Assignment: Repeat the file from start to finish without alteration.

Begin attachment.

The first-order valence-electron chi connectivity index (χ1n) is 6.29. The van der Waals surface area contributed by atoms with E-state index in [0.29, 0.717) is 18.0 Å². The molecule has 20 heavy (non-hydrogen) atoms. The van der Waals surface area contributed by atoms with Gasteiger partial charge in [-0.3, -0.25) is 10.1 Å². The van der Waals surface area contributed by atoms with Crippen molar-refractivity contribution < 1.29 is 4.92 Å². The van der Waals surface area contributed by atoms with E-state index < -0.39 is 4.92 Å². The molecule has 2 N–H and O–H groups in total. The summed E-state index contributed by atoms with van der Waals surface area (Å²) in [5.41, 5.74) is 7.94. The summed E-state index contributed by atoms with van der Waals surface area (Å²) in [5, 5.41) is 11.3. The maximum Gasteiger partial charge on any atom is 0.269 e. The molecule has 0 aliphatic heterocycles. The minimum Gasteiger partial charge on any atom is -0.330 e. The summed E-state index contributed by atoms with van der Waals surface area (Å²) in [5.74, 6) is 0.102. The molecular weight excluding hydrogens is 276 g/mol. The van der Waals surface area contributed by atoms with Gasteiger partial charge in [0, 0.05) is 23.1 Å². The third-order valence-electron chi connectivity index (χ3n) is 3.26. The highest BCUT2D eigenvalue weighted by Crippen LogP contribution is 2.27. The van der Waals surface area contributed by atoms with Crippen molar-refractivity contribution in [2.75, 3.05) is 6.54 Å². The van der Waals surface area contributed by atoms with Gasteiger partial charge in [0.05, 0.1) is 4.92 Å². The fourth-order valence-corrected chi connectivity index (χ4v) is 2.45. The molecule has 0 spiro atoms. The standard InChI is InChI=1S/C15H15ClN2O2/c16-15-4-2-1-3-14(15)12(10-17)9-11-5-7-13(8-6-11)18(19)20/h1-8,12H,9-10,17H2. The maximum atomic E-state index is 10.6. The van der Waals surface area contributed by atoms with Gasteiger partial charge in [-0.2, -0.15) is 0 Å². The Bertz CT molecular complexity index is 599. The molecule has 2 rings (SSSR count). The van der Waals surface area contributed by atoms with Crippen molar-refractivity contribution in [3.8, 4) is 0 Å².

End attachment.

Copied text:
The first-order valence-electron chi connectivity index (χ1n) is 6.29. The van der Waals surface area contributed by atoms with E-state index in [0.29, 0.717) is 18.0 Å². The molecule has 20 heavy (non-hydrogen) atoms. The van der Waals surface area contributed by atoms with Gasteiger partial charge in [-0.3, -0.25) is 10.1 Å². The van der Waals surface area contributed by atoms with Crippen molar-refractivity contribution < 1.29 is 4.92 Å². The van der Waals surface area contributed by atoms with E-state index < -0.39 is 4.92 Å². The molecule has 2 N–H and O–H groups in total. The summed E-state index contributed by atoms with van der Waals surface area (Å²) in [5.41, 5.74) is 7.94. The summed E-state index contributed by atoms with van der Waals surface area (Å²) in [5, 5.41) is 11.3. The maximum Gasteiger partial charge on any atom is 0.269 e. The molecule has 0 aliphatic heterocycles. The minimum Gasteiger partial charge on any atom is -0.330 e. The summed E-state index contributed by atoms with van der Waals surface area (Å²) in [5.74, 6) is 0.102. The molecular weight excluding hydrogens is 276 g/mol. The van der Waals surface area contributed by atoms with Gasteiger partial charge in [0, 0.05) is 23.1 Å². The third-order valence-electron chi connectivity index (χ3n) is 3.26. The highest BCUT2D eigenvalue weighted by Crippen LogP contribution is 2.27. The van der Waals surface area contributed by atoms with Crippen molar-refractivity contribution in [2.75, 3.05) is 6.54 Å². The van der Waals surface area contributed by atoms with Gasteiger partial charge in [0.05, 0.1) is 4.92 Å². The fourth-order valence-corrected chi connectivity index (χ4v) is 2.45. The molecule has 0 spiro atoms. The standard InChI is InChI=1S/C15H15ClN2O2/c16-15-4-2-1-3-14(15)12(10-17)9-11-5-7-13(8-6-11)18(19)20/h1-8,12H,9-10,17H2. The maximum atomic E-state index is 10.6. The van der Waals surface area contributed by atoms with Gasteiger partial charge in [-0.2, -0.15) is 0 Å². The Bertz CT molecular complexity index is 599. The molecule has 2 rings (SSSR count). The van der Waals surface area contributed by atoms with Crippen molar-refractivity contribution in [3.8, 4) is 0 Å².